Play to your strengths

Ask anyone, I’m not the fastest runner in the world.  But what I do have is grit and determination, so when all those super-fast runners have covered 30 miles in 3 and a half hours and got tired, bored and have headed for home, I’ll still be going.  By moving forward at a consistent, steady pace I covered 62 miles in 22 hours – that’s further than 31 out of the 70 entrants.  Not because I’m any better or faster or fitter than any of them, but because I played to my strengths.

What are your strengths?  Do you utilise them to the best of your ability?  Or are you bogged down doing things you don’t enjoy and aren’t very good at?  In business, I would always say, find people who are better than you, smarter than you and more able than you to do that ‘thing’ you’re not great at and delegate to them, leaving you to focus on what you do best.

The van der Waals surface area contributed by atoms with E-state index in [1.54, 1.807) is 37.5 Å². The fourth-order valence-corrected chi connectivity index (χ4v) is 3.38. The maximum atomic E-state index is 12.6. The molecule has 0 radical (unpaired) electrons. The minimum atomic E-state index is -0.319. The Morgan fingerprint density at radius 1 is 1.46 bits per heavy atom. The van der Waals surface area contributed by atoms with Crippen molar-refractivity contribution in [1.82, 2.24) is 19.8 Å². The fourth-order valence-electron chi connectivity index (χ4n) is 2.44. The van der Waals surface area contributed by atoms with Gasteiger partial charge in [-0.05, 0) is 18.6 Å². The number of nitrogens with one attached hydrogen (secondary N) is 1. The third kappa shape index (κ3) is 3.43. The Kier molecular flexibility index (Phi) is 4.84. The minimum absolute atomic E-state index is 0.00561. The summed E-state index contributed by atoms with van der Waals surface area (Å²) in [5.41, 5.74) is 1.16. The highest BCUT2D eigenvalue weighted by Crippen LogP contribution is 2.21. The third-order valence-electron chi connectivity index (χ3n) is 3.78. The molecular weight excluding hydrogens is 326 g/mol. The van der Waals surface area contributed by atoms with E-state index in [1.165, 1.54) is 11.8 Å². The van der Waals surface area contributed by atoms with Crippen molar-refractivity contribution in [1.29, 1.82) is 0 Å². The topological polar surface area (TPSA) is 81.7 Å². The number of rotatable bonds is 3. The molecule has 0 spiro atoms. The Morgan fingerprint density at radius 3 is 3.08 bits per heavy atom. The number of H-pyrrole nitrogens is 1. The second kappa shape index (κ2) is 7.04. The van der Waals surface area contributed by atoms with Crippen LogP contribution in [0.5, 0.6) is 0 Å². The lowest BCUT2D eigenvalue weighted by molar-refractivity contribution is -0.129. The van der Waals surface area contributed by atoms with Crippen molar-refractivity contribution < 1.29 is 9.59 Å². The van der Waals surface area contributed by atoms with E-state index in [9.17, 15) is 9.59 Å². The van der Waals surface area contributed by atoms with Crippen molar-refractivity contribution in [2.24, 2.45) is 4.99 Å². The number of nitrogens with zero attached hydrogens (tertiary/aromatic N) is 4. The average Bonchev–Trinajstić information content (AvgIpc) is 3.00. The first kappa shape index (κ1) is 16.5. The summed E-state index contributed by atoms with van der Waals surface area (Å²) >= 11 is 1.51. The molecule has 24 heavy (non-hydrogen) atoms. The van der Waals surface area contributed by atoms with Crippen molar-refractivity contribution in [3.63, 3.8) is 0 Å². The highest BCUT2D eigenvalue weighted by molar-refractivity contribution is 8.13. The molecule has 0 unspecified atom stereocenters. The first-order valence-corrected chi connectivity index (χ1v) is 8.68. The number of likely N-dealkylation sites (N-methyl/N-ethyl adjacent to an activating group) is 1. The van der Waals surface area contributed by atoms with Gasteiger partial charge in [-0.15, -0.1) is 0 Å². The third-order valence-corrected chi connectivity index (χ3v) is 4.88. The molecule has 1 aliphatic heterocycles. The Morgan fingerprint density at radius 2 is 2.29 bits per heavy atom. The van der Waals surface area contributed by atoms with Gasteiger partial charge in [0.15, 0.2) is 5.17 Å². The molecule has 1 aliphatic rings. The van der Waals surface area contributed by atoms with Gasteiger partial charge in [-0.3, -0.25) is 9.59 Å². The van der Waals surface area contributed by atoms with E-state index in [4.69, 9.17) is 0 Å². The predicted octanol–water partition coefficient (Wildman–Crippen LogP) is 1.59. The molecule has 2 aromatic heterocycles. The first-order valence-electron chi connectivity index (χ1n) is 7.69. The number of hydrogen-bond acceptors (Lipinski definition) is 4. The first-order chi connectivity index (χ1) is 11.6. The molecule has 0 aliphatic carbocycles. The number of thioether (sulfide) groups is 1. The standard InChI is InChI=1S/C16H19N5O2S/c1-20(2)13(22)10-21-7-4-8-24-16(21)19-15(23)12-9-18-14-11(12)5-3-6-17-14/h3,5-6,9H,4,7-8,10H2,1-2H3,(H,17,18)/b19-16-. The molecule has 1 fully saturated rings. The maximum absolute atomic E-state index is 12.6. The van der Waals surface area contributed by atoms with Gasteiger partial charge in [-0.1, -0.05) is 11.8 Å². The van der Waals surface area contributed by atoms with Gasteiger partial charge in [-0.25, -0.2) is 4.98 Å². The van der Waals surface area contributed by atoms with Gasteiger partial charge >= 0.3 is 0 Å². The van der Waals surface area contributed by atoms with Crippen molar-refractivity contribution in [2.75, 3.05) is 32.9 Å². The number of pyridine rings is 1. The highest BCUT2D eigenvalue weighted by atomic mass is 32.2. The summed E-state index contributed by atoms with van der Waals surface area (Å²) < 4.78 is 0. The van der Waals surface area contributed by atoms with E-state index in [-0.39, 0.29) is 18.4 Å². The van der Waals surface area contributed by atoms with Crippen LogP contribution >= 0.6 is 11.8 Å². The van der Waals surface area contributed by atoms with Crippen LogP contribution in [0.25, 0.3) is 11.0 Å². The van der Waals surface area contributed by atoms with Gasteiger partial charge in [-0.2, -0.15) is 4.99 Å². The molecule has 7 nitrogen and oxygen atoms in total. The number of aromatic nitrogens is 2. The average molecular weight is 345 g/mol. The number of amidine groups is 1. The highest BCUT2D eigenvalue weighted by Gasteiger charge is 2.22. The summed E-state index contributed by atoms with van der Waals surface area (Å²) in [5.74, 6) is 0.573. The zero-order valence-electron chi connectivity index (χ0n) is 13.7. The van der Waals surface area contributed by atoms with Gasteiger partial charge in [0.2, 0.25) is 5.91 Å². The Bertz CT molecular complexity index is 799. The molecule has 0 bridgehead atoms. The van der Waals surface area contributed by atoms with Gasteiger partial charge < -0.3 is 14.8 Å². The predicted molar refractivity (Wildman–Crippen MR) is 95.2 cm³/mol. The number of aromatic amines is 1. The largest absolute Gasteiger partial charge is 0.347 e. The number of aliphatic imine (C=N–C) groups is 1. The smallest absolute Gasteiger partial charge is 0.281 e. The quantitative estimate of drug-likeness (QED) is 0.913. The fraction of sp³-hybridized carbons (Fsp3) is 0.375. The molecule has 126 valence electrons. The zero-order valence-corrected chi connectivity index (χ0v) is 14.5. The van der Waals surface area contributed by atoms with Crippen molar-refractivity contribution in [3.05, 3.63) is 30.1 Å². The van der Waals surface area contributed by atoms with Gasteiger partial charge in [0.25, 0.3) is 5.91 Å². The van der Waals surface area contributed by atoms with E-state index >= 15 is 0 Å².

What defines success?

I’ll be honest, I set off on Friday night thinking this could be my first 100 mile event.  Very quickly it became apparent that wouldn’t be the case – the tired and the cold kicked in and the route wasn’t quite as efficient as I’d imagined.  So, I reassessed my goal.

I read somewhere a while ago (one of the many ultra-marathon books I’m absorbed in at the moment, I’m sure) that having a first and second and third goal is ideal.  Rather than being a cop out, it’s a sensible way to keep motivated.
It also helps you redefine success and that is important in business too.  Success to one may be making £100k in a year, where success to another might be getting home every night to put their kids to bed.  Don’t judge yourself against others’ measures of success, only your own.

For me, covering 62 miles on foot, keeping moving for nearly 22 hours and staying awake for nigh on 40 hours, placing 39th out of 70 entrants and enjoying every minute of it was the real success.

Who are SSG?